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     Scottish CND      Magazine

Dounreay Today

Mike Townsley

Calls for a public inquiry into an application for revised radioactive discharge authorisations at Dounreay have been rejected by the Secretary of State for Scotland, Donald Dewar, instead he has asked the Scottish Environment Protection Agency (SEPA) to hold a further round of public consultation into its proposed authorisations for the site.

While the original application was made in 1993, SEPA only took over from HM Industrial Pollution Inspectorate (HMIPI) in April last year, and has been grappling with Dounreay's application ever since.

While the proposed authorisations would still allow significant increases in radioactive discharges from Dounreay, SEPA has shown more willingness than its predecessor to challenge the industry's worst excesses.

In particular SEPA concluded that continued reprocessing of foreign highly enriched uranium spent fuel from research reactors would only be justified if the resultant waste was returned as soon as possible and not later than ten years after reprocessing. Current practice allows waste to be stored at Dounreay for 25 years after reprocessing. The clause was designed to prevent overseas customers from using Dounreay as a dump site for their unwanted radioactive waste.

The move angered both the Nuclear Installations Inspectorate (NII) and the Department of Trade and Industry (DTi). The NII, in a strongly worded letter to SEPA, called for the clause to be removed, arguing that storage of nuclear waste on nuclear sites was its responsibility. The DTi is known to have been lobbying the Scottish Secretary to remove the clause as it might set a dangerous precedent which could be applied to Sellafield and the THORP plant.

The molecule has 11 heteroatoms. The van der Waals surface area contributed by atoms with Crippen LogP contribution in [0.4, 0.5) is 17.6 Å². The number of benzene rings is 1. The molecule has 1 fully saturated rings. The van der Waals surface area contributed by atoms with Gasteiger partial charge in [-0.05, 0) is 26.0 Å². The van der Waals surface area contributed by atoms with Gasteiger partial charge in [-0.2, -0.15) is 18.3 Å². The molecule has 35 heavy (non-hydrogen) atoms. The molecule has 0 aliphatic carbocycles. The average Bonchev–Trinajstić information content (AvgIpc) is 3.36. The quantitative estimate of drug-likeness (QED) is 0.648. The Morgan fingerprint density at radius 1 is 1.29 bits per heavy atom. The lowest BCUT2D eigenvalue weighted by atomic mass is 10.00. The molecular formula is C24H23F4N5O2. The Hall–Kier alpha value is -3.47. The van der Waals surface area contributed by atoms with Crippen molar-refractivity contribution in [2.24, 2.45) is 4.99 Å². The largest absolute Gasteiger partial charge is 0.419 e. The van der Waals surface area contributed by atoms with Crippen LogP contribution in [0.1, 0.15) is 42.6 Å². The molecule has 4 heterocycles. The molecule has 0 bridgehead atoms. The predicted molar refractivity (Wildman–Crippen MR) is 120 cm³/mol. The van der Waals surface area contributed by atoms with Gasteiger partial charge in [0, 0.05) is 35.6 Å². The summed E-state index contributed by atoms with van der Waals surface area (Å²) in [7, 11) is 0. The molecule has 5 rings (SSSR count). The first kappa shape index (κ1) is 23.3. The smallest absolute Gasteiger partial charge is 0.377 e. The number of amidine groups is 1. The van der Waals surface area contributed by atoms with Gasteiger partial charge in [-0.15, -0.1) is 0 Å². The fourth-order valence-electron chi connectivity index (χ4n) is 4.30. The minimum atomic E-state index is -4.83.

The new round of consultation, if approved by the SEPA main board at the beginning of September, will allow the NII and the DTi to make formal objections to SEPA. It is expected that a further round of consultation will take place in a couple of months time.

Meanwhile, the decision will also allow a contract for the reprocessing of around 1,000 spent highly enriched fuel elements to be signed under existing authorisations which allow the waste to remain in Scotland for 25 years. A decision on whether or not to have the fuel reprocessed is imminent. Had the Scottish Secretary backed SEPA's stance, it is widely believed that Australia would not have signed a reprocessing contract. Indeed the UK AEA which operates the site has complained that: "This could make some of our customers think twice about using us."

With the ongoing discovery of radioactive particles in and around the Dounreay site, and the continuing controversy over what should be done with the sites "waste shaft", the only way to adequately tackle ongoing activities is through a full public inquiry. Such a move was backed by Greenpeace, Friends of the Earth Scotland and 5 of the 6 Local Authorities on the list of statutory consultees.

* Letters of protest can be directed to:
Rt Hon. Donald Dewar, Secretary of State for Scotland, Scottish Office, St Andrew's House, Regent Road, Edinburgh, EH1 3DG. Fax: 0131 244 2683

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     Scottish CND      Magazine